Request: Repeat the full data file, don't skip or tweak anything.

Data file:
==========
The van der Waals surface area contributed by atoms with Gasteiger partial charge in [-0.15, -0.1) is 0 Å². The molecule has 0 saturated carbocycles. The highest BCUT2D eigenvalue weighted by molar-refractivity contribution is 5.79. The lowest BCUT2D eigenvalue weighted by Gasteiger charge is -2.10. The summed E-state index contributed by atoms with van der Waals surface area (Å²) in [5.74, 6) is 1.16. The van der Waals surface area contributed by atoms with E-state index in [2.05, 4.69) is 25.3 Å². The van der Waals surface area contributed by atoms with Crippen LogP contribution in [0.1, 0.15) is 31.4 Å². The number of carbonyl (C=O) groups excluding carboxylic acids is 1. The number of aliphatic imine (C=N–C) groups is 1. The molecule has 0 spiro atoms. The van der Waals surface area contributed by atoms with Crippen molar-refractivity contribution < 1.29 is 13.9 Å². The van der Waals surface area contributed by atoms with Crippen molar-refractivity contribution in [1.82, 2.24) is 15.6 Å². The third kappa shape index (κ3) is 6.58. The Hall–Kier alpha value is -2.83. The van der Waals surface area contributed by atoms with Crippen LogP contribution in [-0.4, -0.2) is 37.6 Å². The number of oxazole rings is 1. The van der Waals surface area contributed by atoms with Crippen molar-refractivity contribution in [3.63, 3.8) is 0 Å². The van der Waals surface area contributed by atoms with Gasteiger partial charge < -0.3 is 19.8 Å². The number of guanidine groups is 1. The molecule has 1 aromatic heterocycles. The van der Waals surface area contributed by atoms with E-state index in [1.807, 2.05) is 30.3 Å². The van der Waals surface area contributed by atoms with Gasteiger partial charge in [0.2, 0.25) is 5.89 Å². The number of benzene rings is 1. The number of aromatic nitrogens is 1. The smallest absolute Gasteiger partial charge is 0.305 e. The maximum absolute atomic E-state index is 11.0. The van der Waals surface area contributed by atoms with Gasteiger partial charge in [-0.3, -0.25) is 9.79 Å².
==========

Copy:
The van der Waals surface area contributed by atoms with Gasteiger partial charge in [-0.15, -0.1) is 0 Å². The molecule has 0 saturated carbocycles. The highest BCUT2D eigenvalue weighted by molar-refractivity contribution is 5.79. The lowest BCUT2D eigenvalue weighted by Gasteiger charge is -2.10. The summed E-state index contributed by atoms with van der Waals surface area (Å²) in [5.74, 6) is 1.16. The van der Waals surface area contributed by atoms with E-state index in [2.05, 4.69) is 25.3 Å². The van der Waals surface area contributed by atoms with Crippen LogP contribution in [0.1, 0.15) is 31.4 Å². The number of carbonyl (C=O) groups excluding carboxylic acids is 1. The number of aliphatic imine (C=N–C) groups is 1. The molecule has 0 spiro atoms. The van der Waals surface area contributed by atoms with Crippen molar-refractivity contribution < 1.29 is 13.9 Å². The van der Waals surface area contributed by atoms with Crippen molar-refractivity contribution in [1.82, 2.24) is 15.6 Å². The third kappa shape index (κ3) is 6.58. The Hall–Kier alpha value is -2.83. The van der Waals surface area contributed by atoms with Crippen LogP contribution in [-0.4, -0.2) is 37.6 Å². The number of oxazole rings is 1. The van der Waals surface area contributed by atoms with Crippen molar-refractivity contribution in [3.63, 3.8) is 0 Å². The van der Waals surface area contributed by atoms with Gasteiger partial charge < -0.3 is 19.8 Å². The number of guanidine groups is 1. The molecule has 1 aromatic heterocycles. The van der Waals surface area contributed by atoms with E-state index in [1.807, 2.05) is 30.3 Å². The van der Waals surface area contributed by atoms with Gasteiger partial charge in [0.2, 0.25) is 5.89 Å². The number of benzene rings is 1. The number of aromatic nitrogens is 1. The smallest absolute Gasteiger partial charge is 0.305 e. The maximum absolute atomic E-state index is 11.0. The van der Waals surface area contributed by atoms with Gasteiger partial charge in [-0.3, -0.25) is 9.79 Å².